Dierbergs Markets, Chesterfield, Mo., plans to revamp all its floral departments, a move that includes relocating the departments to the front of the store, said Gary Brewer, director of floral operations.
Dierbergs, like several other chains contacted by SN, has made a huge commitment to its floral program, and is seeing the pay off through a better competitive position against other floral marketers.
"Our expansion is coming in the form of new markets," Brewer said. "As we're opening new stores, we're putting in new flower shops."
Dierbergs also has a separate facility for its floral design and marketing operations, as well as an extensive floral-delivery program.
"We're number six in FTD [ranking]," Brewer said. "We deliver all over St. Louis."
FTD ranks its 25,000 members based on the number of deliveries sent from the retailers. Dierbergs works with Redbook and AFS floral wire services as well.
Dierbergs will be opening a new store Dec. 3 in St. Peters, Mo., which will have a walk-in refrigerated display cooler designed by Borgen Systems, Des Moines, Iowa, in its floral department.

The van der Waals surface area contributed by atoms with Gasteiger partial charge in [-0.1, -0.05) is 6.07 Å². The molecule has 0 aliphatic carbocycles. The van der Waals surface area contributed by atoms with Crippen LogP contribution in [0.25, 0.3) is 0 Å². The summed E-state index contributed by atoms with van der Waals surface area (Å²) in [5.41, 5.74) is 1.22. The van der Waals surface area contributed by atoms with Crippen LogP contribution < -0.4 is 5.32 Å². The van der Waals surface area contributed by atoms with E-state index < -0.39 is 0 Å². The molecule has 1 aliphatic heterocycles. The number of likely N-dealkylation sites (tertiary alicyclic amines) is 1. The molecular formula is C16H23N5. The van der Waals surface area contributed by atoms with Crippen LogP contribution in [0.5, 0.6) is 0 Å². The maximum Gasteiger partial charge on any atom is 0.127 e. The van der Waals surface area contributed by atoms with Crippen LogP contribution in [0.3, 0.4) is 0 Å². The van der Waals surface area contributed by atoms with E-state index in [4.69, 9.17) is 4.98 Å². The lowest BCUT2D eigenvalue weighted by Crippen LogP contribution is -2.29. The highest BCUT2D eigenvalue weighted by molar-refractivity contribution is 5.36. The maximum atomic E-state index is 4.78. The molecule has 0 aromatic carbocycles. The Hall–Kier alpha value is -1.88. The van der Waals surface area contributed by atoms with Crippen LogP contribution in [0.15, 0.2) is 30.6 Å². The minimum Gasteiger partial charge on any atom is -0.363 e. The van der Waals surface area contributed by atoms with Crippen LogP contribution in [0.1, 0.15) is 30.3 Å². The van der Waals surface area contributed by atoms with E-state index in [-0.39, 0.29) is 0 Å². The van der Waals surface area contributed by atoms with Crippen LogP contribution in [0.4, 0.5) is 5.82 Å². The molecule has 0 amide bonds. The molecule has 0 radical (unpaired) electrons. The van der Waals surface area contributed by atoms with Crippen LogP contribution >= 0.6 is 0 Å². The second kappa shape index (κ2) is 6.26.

"The structure is up; the glass isn't though," Brewer said. "We will use it in other stores; I don't know if many other stores will put one in."
For a Randalls store in Austin, Texas, Borgen has designed a glass greenhouse, open flower display which has clear shelves.
"It will look like the flowers are floating on thin air," Robinson said.
While it is evident that progress is being made, retailers interviewed by SN said they could accelerate their progress with the right equipment improvements, if the manufacturing community would keep pace.
"They [manufacturers] are lagging behind," Quagliano said.
Auman said that, with the exception of a self-cleaning, self-watering system, she has not seen anything new in about the last five years. "If there's anything new out there, I'm missing it."